Janina (Jana) Linnik

Jana_portrait_small

Contact:
Janina Esther Linnik
ETHZ, D-BSSE
Mattenstrasse 26
4058 Basel

Tel: +41 61 387 3197
Fax: +41 61 265 53 55

Email: janina.linnik@bsse.ethz.ch

Current Post:

Since 03/2015: PhD Student, Department of Biosystems Science and Engineering (D-BSSE), ETH Zurich, and Department of Biomedicine (DBM), University of Basel, Basel, Switzerland.

Education and previous posts:

04/2014-12/2014: Diploma thesis on Automatic Validation of Yeast Signaling Models in the Lab of Jörg Stelling, D-BSSE, ETH Zurich, Basel, Switzerland.

01/2014-03/2014: Research Internship in the Lab of Edda Klipp, Institute for Theoretical Biophysics, Humboldt University, Berlin, Germany.

04/2013-12/2013: Student Research Assistant, Institute for Soft Matter and Functional Materials, Helmholtz-Zentrum Berlin, Berlin, Germany.

2012 – 2014: Study of Biochemistry at Free University Berlin, Germany. Minors: Theoretical Biochemistry, Theoretical Physics.

2010 – 2012: Student Assistant, Institute for Biophysical Chemistry, Goethe-University, Frankfurt, Germany.

2009 – 2012: Study of Biochemistry at Goethe-University Frankfurt, Germany. Minor: Physics.

Awards:

  • 2016: Fellowship for Advanced Lecture Course on Systems Biology, Innsbruck 2016.
  • 2015: 1st Prize at the Swiss FameLab Semi-Final in Basel
  • 2012: Bronze medal at the iGEM Competition European Jamboree
  • 2010 – 2014: Scholarship of Studienstiftung des deutschen Volkes

Research interests:

Since the start of my studies I was fascinated by the self-organization of living systems: how do molecules interact with each other to form complex, living systems? During my time at the Goethe University Frankfurt and the Free University Berlin I was interested in the very details of biological processes – what are the chemistry and physics of those processes? I considered to do a PhD in Quantum Biology.

But after gaining experience in biophysical modelling and structural biology, my attention turned from the modelling of molecules to the modelling of systems. In the groups of Edda Klipp at the Humboldt University and Joerg Stelling at the ETH Zurich, I became fascinated by the perspective of systems theory and whether it can characterize biological systems (or can’t – which is probably even more interesting).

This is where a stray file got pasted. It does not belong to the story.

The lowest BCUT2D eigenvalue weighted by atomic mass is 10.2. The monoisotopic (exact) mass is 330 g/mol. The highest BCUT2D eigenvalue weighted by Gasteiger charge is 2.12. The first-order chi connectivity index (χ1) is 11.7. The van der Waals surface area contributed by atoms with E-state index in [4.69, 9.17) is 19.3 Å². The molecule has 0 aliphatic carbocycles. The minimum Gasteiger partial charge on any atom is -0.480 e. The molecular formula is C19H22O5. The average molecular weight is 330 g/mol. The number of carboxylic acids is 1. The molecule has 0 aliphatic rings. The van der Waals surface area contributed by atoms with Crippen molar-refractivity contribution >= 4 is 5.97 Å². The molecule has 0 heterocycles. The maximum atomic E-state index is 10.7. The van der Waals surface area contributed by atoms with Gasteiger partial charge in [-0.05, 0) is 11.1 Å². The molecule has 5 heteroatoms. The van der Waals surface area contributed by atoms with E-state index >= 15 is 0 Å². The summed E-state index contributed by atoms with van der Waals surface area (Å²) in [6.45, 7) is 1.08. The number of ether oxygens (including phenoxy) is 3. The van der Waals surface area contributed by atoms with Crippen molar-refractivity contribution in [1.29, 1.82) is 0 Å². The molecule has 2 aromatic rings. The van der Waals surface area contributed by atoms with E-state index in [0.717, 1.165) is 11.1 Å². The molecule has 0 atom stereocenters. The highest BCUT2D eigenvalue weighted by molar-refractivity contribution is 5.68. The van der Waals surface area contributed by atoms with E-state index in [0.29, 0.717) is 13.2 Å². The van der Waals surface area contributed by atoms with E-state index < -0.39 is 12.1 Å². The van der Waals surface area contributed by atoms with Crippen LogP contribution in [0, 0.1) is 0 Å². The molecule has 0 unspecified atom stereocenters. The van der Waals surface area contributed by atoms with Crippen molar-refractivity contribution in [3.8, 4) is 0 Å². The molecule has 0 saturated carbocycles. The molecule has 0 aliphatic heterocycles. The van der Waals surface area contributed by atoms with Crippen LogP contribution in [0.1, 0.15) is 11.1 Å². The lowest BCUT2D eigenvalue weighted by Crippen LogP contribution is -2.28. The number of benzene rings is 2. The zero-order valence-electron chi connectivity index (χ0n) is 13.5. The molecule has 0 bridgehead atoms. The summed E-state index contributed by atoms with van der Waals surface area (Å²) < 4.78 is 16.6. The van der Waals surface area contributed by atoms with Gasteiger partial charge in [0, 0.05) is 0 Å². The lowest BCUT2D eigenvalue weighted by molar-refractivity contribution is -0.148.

In the spring of 2015, I joined the project on the interferon lambda signalling pathway. This pathway received a lot of attention in recent years, because several SNPs in the lambda 3 gene were found to interfere with the efficacy of Hepatitis C treatment and influenza vaccination in immunocompromised patients (Egli et al., 2014, Egli et al., 2015). The reason for this and its mechanism are yet to be understood.

In my PhD project, I use both theoretical and experimental approaches to address our hypotheses on how interferon lambda SNPs impact the lambda signaling pathway and how this results in a modulated vaccine response. The goal is to develop a mathematical model that describes the impact of interferon lambda genotypes on lambda signalling and antibody production after an influenza vaccination. An advance in the understanding of these processes will help to develop improved vaccination strategies for immunocompromised patients – for instance to the benefit of post-transplantation patients, which are subject to high risk of influenza-related complications.

Keywords: Interferon lambda signalling, antibody response, single nucleotide polymorphisms, SNPs, ordinary differential equation models, ODEs, nonlinear mixed effects models, NLME, flow cytometry.

Talks:

March 2nd 2016: Systems analysis of the IFN-lambda signaling pathway in B cells, Advanced Lecture Course in Systems Biology, Innsbruck, Austria.

November 2nd 2015:  The IFN-lambda induced JAK/STAT signaling pathway – What can we learn from mathematical modeling? University of Basel Immunology Retreat, Engelberg, Switzerland.

September 11th 2015: Systems analysis of the IFN-lambda signaling pathway in different immune cells, Systems Biology of Infection Symposium, 2nd Edition, Ascona, Switzerland.

Publications:

Huschmann, F., Linnik, J., Sparta, K., Ühlein, M., Wang, X., Metz, A., … & Mueller, U. (2016). Structures of endo­thiapepsin–fragment complexes from crystallographic fragment screening using a novel, diverse and affordable 96-compound fragment library. Acta Crystallographica Section F: Structural Biology Communications, (just-accepted), 00-00. http://journals.iucr.org/f/services/forthcoming.html

Syedbasha, M., Linnik, J., Santer, D., O’Shea, D., Barakat, K., Joyce, M., … & Egli, A. (2016). An ELISA Based Binding and Competition Method to Rapidly Determine Ligand-receptor Interactions. JoVE (Journal of Visualized Experiments), (109), e53575-e53575. DOI: 10.3791/53575

Linnik, J. E., & Egli, A. (2015). Impact of host genetic polymorphisms on vaccine induced antibody response. Human vaccines & immunotherapeutics, (just-accepted), 00-00.

DOI: 10.1080/21645515.2015.1119345

Links:

Computional Systems Biology group (D-BSSE, ETH Zurich): www.csb.ethz.ch

2nd Systems Biology of Infection Symposium in Ascona: www.targetinfectx.ch/SysBioInf

Advanced Lecture Course in Systems Biology in Innsbruck: http://sysbio2016.org/


Leave a Reply

Fill in your details below or click an icon to log in:

WordPress.com Logo

You are commenting using your WordPress.com account. Log Out / Change )

Twitter picture

You are commenting using your Twitter account. Log Out / Change )

Facebook photo

You are commenting using your Facebook account. Log Out / Change )

Google+ photo

You are commenting using your Google+ account. Log Out / Change )

Connecting to %s